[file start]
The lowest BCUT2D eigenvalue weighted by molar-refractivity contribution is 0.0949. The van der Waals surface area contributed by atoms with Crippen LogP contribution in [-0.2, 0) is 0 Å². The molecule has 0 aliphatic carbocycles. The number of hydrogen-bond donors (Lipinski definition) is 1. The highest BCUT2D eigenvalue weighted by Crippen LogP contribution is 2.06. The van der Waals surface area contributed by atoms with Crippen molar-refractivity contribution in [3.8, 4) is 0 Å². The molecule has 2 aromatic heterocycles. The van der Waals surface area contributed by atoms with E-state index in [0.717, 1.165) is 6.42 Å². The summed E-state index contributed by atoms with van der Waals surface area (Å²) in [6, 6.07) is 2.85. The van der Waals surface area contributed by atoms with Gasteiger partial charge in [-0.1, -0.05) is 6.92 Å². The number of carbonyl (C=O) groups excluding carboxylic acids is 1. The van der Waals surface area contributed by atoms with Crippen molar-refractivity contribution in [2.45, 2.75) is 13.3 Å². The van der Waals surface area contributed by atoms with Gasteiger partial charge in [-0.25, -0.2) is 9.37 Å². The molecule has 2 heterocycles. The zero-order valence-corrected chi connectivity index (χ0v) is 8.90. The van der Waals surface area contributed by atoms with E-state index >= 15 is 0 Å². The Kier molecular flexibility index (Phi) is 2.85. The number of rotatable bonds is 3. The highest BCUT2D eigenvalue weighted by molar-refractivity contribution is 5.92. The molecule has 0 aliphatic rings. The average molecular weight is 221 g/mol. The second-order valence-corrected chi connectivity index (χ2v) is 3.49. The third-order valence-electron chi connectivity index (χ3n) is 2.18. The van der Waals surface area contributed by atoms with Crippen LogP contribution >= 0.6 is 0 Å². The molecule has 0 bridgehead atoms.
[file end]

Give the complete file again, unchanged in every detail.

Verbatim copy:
The lowest BCUT2D eigenvalue weighted by molar-refractivity contribution is 0.0949. The van der Waals surface area contributed by atoms with Crippen LogP contribution in [-0.2, 0) is 0 Å². The molecule has 0 aliphatic carbocycles. The number of hydrogen-bond donors (Lipinski definition) is 1. The highest BCUT2D eigenvalue weighted by Crippen LogP contribution is 2.06. The van der Waals surface area contributed by atoms with Crippen molar-refractivity contribution in [3.8, 4) is 0 Å². The molecule has 2 aromatic heterocycles. The van der Waals surface area contributed by atoms with E-state index in [0.717, 1.165) is 6.42 Å². The summed E-state index contributed by atoms with van der Waals surface area (Å²) in [6, 6.07) is 2.85. The van der Waals surface area contributed by atoms with Gasteiger partial charge in [-0.1, -0.05) is 6.92 Å². The number of carbonyl (C=O) groups excluding carboxylic acids is 1. The van der Waals surface area contributed by atoms with Crippen molar-refractivity contribution in [2.45, 2.75) is 13.3 Å². The van der Waals surface area contributed by atoms with Gasteiger partial charge in [-0.25, -0.2) is 9.37 Å². The molecule has 2 heterocycles. The zero-order valence-corrected chi connectivity index (χ0v) is 8.90. The van der Waals surface area contributed by atoms with E-state index >= 15 is 0 Å². The Kier molecular flexibility index (Phi) is 2.85. The number of rotatable bonds is 3. The highest BCUT2D eigenvalue weighted by molar-refractivity contribution is 5.92. The molecule has 0 aliphatic rings. The average molecular weight is 221 g/mol. The second-order valence-corrected chi connectivity index (χ2v) is 3.49. The third-order valence-electron chi connectivity index (χ3n) is 2.18. The van der Waals surface area contributed by atoms with Crippen LogP contribution >= 0.6 is 0 Å². The molecule has 0 bridgehead atoms.